Tuesday, March 22, 2016

Mesotherapy for Dupuytren’s Contracture

A very specific disorder that is helped by mesotherapy better than most interventions is Dupuytran’s Contracture.

Dupuytren's contracture, also called Dupuytren's disease is a subcutaneous  thickening of the skin in the palm usually at the base of the third and fourth fingers that causes the fingers to become disabled as they are pulled into the direction of the palm.

Although the ring and little fingers are the digits most commonly affected but this disease can also affect all of fingersw. It is also a disease that affects more men then women and it is more common for it to occur in both hands rather than just one.

Symptoms and Causes Dupuytren’s Contracture

The symptoms are progressive and start with development of thick tissue under the skin in the palm of the hand. This is followed by a decrease in hand function and the fingers pulling forward as they appear to shrink into the palm.

It is thought to be a hereditary disease, but the exact cause of this disorder is unknown. Dupuytren's contracture may be associated with cigarette smoking, epilepsy, diabetes, and alcoholism.

There are no warning symptoms and the disorder usually presents itself in middle-aged people.

Care and Treatment

Not too long ago, surgery was the only treatment available to help correct advanced Dupuytren's contracture.  Mesotherapy is most effective when used in the earlier stages of the disease.  Injections of anti-inflammatories, collagenase, steroid and 5% flourouracil directly into the nodules growing on the palm can help diminish their size and stop their growth before the hand is completely disables.

Surgery comes into the picture when the contracture of the joint between the finger and the palm is greater than thirty degrees.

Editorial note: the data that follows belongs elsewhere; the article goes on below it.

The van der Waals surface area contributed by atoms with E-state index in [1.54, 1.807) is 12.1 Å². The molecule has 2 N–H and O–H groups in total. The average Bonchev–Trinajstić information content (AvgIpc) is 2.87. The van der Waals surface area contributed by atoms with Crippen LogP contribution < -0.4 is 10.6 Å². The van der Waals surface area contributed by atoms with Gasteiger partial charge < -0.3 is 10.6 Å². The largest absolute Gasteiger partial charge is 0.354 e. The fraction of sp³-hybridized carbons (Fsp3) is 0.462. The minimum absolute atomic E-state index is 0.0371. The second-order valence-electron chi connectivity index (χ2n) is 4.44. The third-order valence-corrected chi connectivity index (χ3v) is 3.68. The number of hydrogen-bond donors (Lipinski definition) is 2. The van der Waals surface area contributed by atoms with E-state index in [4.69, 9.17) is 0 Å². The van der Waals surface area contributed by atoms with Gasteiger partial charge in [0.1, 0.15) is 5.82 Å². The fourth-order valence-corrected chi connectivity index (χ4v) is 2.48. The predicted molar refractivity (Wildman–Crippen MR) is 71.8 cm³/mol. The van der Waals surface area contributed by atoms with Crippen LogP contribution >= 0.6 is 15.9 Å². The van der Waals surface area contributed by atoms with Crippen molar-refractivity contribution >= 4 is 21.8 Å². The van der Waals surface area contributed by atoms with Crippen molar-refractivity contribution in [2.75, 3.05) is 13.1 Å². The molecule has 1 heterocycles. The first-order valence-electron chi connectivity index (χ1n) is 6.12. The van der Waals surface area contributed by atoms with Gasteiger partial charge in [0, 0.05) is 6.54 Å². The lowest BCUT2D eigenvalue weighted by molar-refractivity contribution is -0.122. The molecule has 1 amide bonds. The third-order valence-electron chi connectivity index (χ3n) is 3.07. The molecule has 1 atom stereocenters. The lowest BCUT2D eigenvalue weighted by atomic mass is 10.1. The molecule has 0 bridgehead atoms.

If your patient opts for the surgery, the recovery time may be much longer.  In the surgery used to correct Dupyfren’s Contracture, the surgeon makes an incision in the hand and cuts the area of thickened tissue. This allows for improved movement of the tendons and increases the mobility of the fingers. After surgery physical therapy is recommended to help increase the function of the hand.

Duputren’s contracture is an affliction that is managed but not cured. While surgery may increase the mobility of the fingers, it does not arrest the underlying disease process.  Mesotherapy can be used after surgical treatment to keep the issue under control as well.

For more information about The Pinewood Institute for the Advancement of Natural Medicine courses including course outlines, detailed descriptions of courses and information about upcoming training sessions, please go www.pinewoodinstitute.com.  You can also send us an email using our email form at http://pinewoodinstitute.com/contact.aspx or call us at 416-656-8100. If you prefer to fax the number is 416-656-8107.

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